(This post contains affiliate links) Now, before you get all excited, of course, these activities can be enjoyed by both boys AND girls. The reason i decided to go with “STEM activities for girls‘ is purely because of how strongly i feel about the fact that there seems to be a trend of ‘girls bailing on science’. By this i mean that, while a lot of girls show an interest in STEM – related subjects early on in their schooling careers, their interest seems to dwindle, or they become focused on other things as they get older. This has resulted in a noticeable difference in the number of males and females in the various science and engineering fields. At this stage, the statistics are something ridiculous like 3 to 1 in most science – related industries.
The secondary effect of this is that there aren’t many female role models in these fields to inspire young girls and for young girls to look up to, and so, a vicious cycle is born. My husband is an Engineer (Telecommunications) and i get to see first hand the satisfaction that he gets from his job. I get to see the passion that he has for what he does, and i hope that by getting my daughters involved in STEM – related activities that they find engaging, exciting and fun, that they too will develop a love for the wonderful world of science, technology, engineering and maths.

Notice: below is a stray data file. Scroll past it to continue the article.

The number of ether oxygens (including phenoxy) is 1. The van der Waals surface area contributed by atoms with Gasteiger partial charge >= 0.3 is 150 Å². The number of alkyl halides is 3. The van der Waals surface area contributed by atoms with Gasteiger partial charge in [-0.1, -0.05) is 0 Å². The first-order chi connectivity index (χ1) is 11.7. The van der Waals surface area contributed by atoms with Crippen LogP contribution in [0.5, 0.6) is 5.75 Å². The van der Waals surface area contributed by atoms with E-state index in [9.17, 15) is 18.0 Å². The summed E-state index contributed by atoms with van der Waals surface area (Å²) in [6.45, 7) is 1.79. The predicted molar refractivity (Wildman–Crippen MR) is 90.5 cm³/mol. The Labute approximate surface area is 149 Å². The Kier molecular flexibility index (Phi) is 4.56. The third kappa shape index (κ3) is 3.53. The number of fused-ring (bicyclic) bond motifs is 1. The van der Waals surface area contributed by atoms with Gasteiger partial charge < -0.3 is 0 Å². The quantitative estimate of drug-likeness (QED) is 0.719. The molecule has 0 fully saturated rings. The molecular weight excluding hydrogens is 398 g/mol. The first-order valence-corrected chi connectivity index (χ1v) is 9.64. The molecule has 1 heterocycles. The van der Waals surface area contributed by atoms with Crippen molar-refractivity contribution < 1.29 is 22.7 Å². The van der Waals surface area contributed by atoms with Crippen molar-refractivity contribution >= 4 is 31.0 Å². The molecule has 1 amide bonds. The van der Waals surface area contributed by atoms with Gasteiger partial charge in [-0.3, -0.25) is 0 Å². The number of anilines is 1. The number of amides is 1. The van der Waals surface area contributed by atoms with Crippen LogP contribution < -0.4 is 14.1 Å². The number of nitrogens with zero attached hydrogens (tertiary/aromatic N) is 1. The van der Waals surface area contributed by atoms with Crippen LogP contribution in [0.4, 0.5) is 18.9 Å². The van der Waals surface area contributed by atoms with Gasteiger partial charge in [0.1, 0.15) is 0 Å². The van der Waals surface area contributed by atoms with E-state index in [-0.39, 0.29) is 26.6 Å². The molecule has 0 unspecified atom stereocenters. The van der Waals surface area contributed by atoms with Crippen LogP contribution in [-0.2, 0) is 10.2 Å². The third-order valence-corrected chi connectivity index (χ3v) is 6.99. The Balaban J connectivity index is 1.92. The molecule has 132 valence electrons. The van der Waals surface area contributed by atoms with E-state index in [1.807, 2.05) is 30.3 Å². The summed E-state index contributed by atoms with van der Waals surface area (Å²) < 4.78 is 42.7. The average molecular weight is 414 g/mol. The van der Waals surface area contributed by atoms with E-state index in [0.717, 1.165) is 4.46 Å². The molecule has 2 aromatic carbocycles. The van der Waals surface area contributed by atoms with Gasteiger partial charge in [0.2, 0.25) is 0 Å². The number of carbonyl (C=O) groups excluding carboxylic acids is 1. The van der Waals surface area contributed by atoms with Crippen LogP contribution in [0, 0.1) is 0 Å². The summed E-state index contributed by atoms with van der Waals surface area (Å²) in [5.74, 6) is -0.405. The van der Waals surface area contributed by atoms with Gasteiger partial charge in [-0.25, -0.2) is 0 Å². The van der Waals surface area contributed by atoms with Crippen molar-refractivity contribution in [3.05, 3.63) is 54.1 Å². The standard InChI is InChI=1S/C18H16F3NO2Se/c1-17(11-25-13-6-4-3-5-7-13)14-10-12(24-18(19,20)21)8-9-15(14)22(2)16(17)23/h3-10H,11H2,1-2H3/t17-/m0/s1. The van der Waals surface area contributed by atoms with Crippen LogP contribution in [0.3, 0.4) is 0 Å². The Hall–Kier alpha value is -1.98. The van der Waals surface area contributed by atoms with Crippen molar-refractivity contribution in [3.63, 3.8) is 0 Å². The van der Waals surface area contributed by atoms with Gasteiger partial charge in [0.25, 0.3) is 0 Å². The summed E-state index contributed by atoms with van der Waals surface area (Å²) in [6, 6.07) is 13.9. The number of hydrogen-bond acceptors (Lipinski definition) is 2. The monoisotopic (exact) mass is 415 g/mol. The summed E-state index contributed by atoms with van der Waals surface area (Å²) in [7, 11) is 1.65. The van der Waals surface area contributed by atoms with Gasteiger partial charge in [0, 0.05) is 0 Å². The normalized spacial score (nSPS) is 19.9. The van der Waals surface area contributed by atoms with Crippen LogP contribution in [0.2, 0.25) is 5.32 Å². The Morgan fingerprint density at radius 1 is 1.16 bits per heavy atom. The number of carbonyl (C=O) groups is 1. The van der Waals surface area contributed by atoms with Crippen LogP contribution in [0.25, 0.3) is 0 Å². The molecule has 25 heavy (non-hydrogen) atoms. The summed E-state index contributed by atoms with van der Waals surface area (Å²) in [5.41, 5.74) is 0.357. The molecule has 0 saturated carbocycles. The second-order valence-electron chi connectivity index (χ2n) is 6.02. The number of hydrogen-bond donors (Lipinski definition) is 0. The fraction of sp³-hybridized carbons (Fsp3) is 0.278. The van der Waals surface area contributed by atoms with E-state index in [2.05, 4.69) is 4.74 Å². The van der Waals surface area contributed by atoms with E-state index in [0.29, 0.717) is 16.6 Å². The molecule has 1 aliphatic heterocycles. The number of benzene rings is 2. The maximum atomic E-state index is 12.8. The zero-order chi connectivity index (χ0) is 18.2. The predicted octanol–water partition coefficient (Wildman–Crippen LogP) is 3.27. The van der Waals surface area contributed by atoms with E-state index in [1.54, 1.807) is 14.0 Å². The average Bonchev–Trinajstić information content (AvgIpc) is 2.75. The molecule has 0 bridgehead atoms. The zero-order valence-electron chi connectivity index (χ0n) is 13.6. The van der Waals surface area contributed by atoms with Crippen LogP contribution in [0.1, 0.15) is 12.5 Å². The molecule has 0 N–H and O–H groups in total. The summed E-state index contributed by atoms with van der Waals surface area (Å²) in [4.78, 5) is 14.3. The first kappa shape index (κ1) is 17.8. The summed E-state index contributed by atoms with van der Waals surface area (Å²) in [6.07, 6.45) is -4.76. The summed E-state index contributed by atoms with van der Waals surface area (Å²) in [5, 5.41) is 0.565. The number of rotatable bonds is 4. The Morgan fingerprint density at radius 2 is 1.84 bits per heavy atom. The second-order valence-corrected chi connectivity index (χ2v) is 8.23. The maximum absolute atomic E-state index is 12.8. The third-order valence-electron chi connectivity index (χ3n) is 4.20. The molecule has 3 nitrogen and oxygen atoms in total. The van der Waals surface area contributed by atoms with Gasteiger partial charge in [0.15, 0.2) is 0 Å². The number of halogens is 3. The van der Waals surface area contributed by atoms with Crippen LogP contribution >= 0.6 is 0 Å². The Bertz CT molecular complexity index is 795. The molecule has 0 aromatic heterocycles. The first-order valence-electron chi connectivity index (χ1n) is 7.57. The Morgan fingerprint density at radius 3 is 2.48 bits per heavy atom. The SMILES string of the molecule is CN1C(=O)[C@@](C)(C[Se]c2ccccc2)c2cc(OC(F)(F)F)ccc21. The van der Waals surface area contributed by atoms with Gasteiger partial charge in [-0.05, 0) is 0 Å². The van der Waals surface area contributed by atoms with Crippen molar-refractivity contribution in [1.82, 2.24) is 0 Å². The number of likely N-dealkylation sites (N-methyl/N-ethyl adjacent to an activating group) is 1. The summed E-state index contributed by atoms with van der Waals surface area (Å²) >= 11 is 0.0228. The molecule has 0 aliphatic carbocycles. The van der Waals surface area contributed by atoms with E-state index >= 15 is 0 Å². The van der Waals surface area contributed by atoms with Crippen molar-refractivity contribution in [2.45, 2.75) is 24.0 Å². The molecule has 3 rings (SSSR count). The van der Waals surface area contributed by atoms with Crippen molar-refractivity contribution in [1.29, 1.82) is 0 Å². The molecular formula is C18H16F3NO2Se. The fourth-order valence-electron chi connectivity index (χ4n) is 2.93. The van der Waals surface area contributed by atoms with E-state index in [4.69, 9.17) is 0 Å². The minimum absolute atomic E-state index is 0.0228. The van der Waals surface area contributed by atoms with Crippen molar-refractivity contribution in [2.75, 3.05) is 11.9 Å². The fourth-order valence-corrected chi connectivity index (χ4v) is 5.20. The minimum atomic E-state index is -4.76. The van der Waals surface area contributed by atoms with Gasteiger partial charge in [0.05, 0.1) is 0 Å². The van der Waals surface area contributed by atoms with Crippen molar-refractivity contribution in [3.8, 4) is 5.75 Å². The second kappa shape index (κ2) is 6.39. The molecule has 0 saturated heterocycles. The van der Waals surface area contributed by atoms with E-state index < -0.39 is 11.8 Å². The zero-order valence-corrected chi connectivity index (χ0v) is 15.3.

You may be asking, “What exactly are STEM activities anyway?” Well, STEM is the study of Science, Technology, Engineering, and Math and the effect that each of these subjects has on the others. For example, you can’t really study chemistry without having a firm grasp on math and you can’t study engineering effectively without having a firm base in science. STEM activities and the STEM approach to studies are simply a way to incorporate a multi-disciplinary approach to learning. These subjects are the cornerstone subjects for many modern careers and having a strong basis in STEM will help your child succeed throughout life by not only teaching them valuable skills but also by teaching them to think critically and logically about the world around them.